Lowell is portrayed as a locked door of a town, with Micky potentially holding the key to escape. As the movie develops, Micky becomes involved in a relationship with a dive bartender named Charlene (Amy Adams) who urges Micky to focus on his career without his family.
True Grittakes a unique approach to the modern western, trading in the traditional solemn, dry, overly serious tone for a darkly comedic, impeccably acted one that really allows it to differentiate itself among its peers in the genre as a film that bucks trends rather than embrace the status quo.
True Grit is a fine film, boasting tremendous performances, a compelling narrative, and plenty of gunfire to satisfy almost every movie goer. It’s not a flawless movie, but in a weak year, it’s likely to be adorned with plenty of accolades, many of which will be directed toward the stellar cast.
I would have a hard time naming more than ten movies off the top of my head in rapid succession that are as visually stunning as Tron: Legacy is for the bulk of two hours.
Unfortunately, I could also lump Tron: Legacy into the large group of films that succeed almost solely based on their jaw-dropping special effects while providing little to care about in terms of characters, or plot.
But even with it’s slight deficiencies, Tron: Legacy can still be considered a success. The movie is a visual feast with an amazing soundtrack, mediocre acting, and a swiss-cheese level plot. So what if it’s only entertaining, and not an awards contender.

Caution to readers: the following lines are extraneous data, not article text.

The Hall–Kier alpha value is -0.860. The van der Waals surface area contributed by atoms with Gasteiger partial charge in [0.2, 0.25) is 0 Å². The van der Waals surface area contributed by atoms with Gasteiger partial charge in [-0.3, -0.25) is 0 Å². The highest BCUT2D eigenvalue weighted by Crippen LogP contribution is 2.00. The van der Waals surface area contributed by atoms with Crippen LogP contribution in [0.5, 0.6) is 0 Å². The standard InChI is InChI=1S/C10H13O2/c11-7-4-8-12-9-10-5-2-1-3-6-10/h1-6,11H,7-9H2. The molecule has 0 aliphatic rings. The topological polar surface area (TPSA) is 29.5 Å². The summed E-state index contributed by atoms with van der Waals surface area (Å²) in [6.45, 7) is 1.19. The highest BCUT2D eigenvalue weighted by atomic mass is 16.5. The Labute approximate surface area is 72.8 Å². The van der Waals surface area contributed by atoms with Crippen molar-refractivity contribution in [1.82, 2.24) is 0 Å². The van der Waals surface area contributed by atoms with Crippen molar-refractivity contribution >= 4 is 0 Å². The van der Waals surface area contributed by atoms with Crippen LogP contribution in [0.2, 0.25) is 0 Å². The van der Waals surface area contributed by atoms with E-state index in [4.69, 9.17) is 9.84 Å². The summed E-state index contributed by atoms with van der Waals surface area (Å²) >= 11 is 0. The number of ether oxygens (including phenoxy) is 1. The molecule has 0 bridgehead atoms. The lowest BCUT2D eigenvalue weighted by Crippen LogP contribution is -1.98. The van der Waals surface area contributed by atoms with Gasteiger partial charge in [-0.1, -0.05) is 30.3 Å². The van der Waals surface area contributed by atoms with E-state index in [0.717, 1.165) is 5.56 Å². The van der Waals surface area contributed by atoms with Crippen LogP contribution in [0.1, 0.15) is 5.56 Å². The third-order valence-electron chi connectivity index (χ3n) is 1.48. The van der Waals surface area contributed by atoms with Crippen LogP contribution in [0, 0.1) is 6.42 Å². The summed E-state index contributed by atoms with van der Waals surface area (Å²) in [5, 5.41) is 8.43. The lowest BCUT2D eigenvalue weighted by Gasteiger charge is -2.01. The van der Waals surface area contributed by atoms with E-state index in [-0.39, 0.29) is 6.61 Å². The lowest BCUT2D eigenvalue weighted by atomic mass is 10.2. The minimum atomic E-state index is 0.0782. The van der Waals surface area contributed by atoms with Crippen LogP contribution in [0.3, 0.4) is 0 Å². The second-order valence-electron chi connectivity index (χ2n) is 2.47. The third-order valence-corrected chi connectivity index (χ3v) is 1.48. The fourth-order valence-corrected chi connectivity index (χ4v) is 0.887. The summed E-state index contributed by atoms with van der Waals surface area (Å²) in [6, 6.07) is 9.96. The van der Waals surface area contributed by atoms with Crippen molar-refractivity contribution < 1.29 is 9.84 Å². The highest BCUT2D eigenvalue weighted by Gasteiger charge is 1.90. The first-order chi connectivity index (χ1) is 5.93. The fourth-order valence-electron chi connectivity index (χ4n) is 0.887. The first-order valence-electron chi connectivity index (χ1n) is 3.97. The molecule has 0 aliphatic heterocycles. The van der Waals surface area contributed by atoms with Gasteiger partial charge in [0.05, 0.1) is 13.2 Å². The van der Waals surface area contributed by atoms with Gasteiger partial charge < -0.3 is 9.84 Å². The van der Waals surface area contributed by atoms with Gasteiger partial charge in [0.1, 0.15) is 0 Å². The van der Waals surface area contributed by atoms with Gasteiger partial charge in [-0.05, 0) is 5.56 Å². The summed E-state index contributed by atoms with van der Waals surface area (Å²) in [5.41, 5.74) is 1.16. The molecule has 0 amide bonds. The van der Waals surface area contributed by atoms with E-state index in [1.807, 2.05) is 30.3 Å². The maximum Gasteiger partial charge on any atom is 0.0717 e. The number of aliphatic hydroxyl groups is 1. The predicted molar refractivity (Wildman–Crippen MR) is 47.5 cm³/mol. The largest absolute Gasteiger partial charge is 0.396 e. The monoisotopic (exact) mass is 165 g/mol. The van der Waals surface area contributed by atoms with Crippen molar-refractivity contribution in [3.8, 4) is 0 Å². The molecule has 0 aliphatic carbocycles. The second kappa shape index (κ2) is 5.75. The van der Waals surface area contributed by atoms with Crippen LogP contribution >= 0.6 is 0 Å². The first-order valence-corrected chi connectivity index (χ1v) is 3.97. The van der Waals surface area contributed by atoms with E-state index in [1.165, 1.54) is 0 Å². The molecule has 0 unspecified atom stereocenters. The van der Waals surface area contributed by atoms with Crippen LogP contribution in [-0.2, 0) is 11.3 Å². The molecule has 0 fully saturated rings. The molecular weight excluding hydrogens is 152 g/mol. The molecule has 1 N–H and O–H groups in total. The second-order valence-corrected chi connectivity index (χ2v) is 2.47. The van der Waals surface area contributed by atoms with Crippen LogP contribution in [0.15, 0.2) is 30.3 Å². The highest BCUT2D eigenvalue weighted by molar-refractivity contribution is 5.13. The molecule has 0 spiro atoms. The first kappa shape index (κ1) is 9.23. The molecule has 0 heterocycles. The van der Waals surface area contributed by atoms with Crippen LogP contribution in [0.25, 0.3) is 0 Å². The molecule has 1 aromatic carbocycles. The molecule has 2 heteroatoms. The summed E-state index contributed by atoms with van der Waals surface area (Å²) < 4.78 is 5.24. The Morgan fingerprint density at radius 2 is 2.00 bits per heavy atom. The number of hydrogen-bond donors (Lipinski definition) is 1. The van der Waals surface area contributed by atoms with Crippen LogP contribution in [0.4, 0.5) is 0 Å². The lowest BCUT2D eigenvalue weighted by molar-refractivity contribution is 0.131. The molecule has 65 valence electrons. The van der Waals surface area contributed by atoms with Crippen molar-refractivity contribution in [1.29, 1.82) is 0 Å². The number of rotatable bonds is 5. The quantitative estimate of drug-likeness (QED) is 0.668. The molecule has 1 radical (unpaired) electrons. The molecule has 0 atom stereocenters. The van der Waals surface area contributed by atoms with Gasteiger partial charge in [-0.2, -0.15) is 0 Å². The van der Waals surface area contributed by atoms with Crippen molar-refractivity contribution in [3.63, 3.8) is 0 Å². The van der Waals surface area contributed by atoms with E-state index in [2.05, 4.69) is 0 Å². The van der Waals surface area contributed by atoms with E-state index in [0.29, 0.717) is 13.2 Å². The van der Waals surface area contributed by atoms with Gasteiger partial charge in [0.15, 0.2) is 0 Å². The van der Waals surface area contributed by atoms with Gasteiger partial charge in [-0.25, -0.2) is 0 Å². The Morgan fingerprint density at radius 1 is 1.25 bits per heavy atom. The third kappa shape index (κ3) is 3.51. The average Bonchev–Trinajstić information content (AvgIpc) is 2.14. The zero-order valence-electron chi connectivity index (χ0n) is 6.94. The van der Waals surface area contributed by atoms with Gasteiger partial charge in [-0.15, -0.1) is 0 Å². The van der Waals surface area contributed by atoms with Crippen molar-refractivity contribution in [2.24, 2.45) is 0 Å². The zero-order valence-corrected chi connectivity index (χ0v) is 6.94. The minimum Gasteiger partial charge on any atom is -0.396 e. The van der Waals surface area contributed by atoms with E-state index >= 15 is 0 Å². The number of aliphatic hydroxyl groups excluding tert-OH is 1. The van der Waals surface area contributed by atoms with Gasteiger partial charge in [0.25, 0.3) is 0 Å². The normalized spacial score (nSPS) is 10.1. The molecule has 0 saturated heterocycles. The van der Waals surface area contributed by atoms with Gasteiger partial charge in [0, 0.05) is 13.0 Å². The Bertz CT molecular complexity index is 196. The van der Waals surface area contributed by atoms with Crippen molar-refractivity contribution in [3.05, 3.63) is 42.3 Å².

For those unfamiliar, I’m Still Here is the much discussed, yet virtually unseen documentary chronicling Joaquin Phoenix’s departure from acting into the world of hip-hop, which was proceeded by a string of bizarre public appearances, leading some to believe the movie was a hoax.
It turned out they were correct, as shortly after the film’s release, its director, Casey Affleck, revealed the film to be a fake. Despite knowing this, I still went into the movie with an open mind and tried to judge it on its own merits, ignoring that it wasn’t real.
Unfortunately, I found this to be impossible.
Knowing nothing was real made it seem like nothing was at stake. Whether its several failed attempts to get P. Diddy to produce his album, or him freaking out and crying about his infamous Letterman interview from 2009, how are we supposed to care about how devastated he is?
That’s not to say this couldn’t have been a good film, but the primary storyline which needed to be compelling for this to work simply wasn’t.
Why? I’ve had Zombie Town in my Netflix instant queue since well before Halloween, along with a handful of other zombie movies — all of which I planned on reviewing before the October 31st. Obviously, that didn’t happen. However, I did manage to view and review Gangs of the Dead before my self-imposed deadline, meaning I’m not completely awful at running a website.